To get above mentioned beneficial effects, it is recommended to use supplements with enough purified or standardized crocin.

Like many age-related health conditions, prevention is the best medicine. Take Action Now.

For a related article about Crocin and Eye Health click here

Reference

  • Tobin MK, et al. (2019), Human Hippocampal Neurogenesis Persists in Aged Adults and Alzheimer’s Disease Patients. Cell Stem Cell, 2019, 24: 974–982.
  • Moreno-Jiménez EP, et al. (2019) Adult hippocampal neurogenesis is abundant in neurologically healthy subjects and drops sharply in patients with Alzheimer’s disease. Nature Medicine, 2019, 25: 554-560.
  • Finley JW & Gao S. (2017) Perspective on Crocus sativus L. (Saffron) Constituent Crocin: A Potent Water-Soluble Antioxidant and Potential Therapy for Alzheimer’s Disease. Food Chem. 2017, 65, 1005−1020.
  • Tsolaki M, et al. (2016) Efficacy and Safety of Crocus sativus L. in Patients with Mild Cognitive Impairment: One Year Single-Blind Randomized, with Parallel Groups, Clinical Trial. Journal of Alzheimer’s Disease. 2016, 54: 129–133.
  • Akhondzadeh S, et al. (2010) Saffron in the treatment of patients with mild to moderate Alzheimer’s disease: a 16-week, randomized and placebo-controlled trial. J of Clin Pharm and Ther. 2010, 35: 581–588.
  • Akhondzadeh S, et al. (2010) A 22-week, multicenter, randomized, double-blind controlled trial of Crocus sativus in the treatment of -to-moderate Alzheimer’s disease. Psychopharmacology. 2010, 207: 637–643.
  • Farokhnia M, et al. (2014) Comparing the efficacy and safety of Crocus sativus L. with memantine in patients with moderate to severe Alzheimer’s disease: a double-blind randomized clinical trial. Psychopharmacol Clin Exp 2014; 29: 351–359.
  • Poursamimi J, et al. (2020) Immunoregulatory Effects of Krocina™, a Herbal Medicine Made of Crocin, on Osteoarthritis Patients: A Successful Clinical Trial in Iran. Iran J Allergy Asthma Immunol. 2020; 19(3): 253-263.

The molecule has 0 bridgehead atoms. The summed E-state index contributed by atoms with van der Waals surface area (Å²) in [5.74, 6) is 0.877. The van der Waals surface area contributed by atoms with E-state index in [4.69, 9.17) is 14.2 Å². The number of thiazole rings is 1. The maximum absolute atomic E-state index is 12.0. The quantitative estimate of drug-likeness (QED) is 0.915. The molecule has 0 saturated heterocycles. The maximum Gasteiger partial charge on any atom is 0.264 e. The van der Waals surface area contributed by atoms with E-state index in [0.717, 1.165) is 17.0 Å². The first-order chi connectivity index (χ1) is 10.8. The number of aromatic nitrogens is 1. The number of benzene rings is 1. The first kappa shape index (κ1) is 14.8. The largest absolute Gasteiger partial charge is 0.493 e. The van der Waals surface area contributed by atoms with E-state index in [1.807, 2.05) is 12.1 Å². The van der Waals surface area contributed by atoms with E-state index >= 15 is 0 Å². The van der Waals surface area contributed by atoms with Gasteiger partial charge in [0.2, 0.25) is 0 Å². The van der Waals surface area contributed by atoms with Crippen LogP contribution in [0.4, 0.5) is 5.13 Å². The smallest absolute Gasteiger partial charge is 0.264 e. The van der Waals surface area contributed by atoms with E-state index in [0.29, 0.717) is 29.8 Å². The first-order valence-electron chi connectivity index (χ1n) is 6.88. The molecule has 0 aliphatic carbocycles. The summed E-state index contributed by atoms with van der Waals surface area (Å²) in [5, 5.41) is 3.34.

• Behrouz V, et al. (2020) The efect of crocin supplementation on glycemic control, insulin resistance and active AMPK levels in patients with type 2 diabetes: a pilot study. Diabetol Metab Syndr. 2020, 12:59. https://doi.org/10.1186/s13098-020-00568-6.
  • Abedimanesh N, et al. (2020) Effects of crocin and saffron aqueous extract on gene expression of SIRT1, AMPK, LOX1, NF-κB, and MCP-1 in patients with coronary artery disease: A randomized placebo-controlled clinical trial. Phytother Res. 2020, 34(5): 1114-1122.
  • Asadollahi M, et al. (2019) Protective properties of the aqueous extract of saffron (Crocus sativus L.) in ischemic stroke, randomized clinical trial. J Ethnopharm. 2019, 238, https://doi.org/10.1016/j.jep.2019.111833
  • Ghiasian M, et al. (2019) Effects of crocin in reducing DNA damage, inflammation, and oxidative stress in multiple sclerosis patients: A double‐blind, randomized, and placebo‐controlled trial. J Biochem Mol Toxi. 2019, 33(12), e22410.
  • Khalatbari-mohseni A, et al (2019) The effects of crocin on psychological parameters in patients under methadone maintenance treatment: a randomized clinical trial. Subst Abuse Treat Prev Policy. 2019; 14: 9. doi: 10.1186/s13011-019-0198-1
  • Pakfetrat A, et al (2019) Evaluation of the effectiveness of crocin isolated from saffron in treatment of burning mouth syndrome: A randomized controlled trial. Avicenna J Phytomed, 2019; 9(6): 505-516.
  • Sepahi et al. (2018) Effects of Crocin on Diabetic Maculopathy: A Placebo-Controlled Randomized Clinical Trial. Am J Ophthalmol. 2018, 190: 89-98.
  • Abedimanesh N et al. (2017) Effects of Saffron Aqueous Extract and Its Main Constituent, Crocin, on Health-Related Quality of Life, Depression, and Sexual Desire in Coronary Artery Disease Patients: A Double-Blind, Placebo-Controlled, Randomized Clinical Trial. Iran Red Crescent Med J. 2017, 19(9): e13676. doi: 10.5812/ircmj.13676.
  • Nikbakht-Jam I, et al. (2017) The effects of crocin on the symptoms of depression in subjects with metabolic syndrome. Adv Clin Exp Med. 2017, 26(6): 925–930.
  • Nikbakht-Jam I, et al (2016) Effect of crocin extracted from saffron on pro-oxidant–anti-oxidant balance in subjects with metabolic syndrome: A randomized, placebo-controlled clinical trial. Eur J Interg Med. 2016, 8(3): 307-312.
  • Talaei A, et al (2015) Crocin, the main active saffron constituent, as an adjunctive treatment in major depressive disorder: A randomized, double-blind, placebo-controlled, pilot clinical trial. Journal of Affective Disorders. 2015, 174: 51–56.
  • Reyerson KL. Commercial fraud in the middle ages: the case of the dissembling pepperer. Journal of Medieval History. 1982, 8(1): 63-72.
  • Gout B, et al. (2010) Satiereal, a Crocus sativus L extract, reduces snacking and increases satiety in a randomized placebo-controlled study of mildly overweight, healthy women. Nutrition Research. 2010, 30: 305–313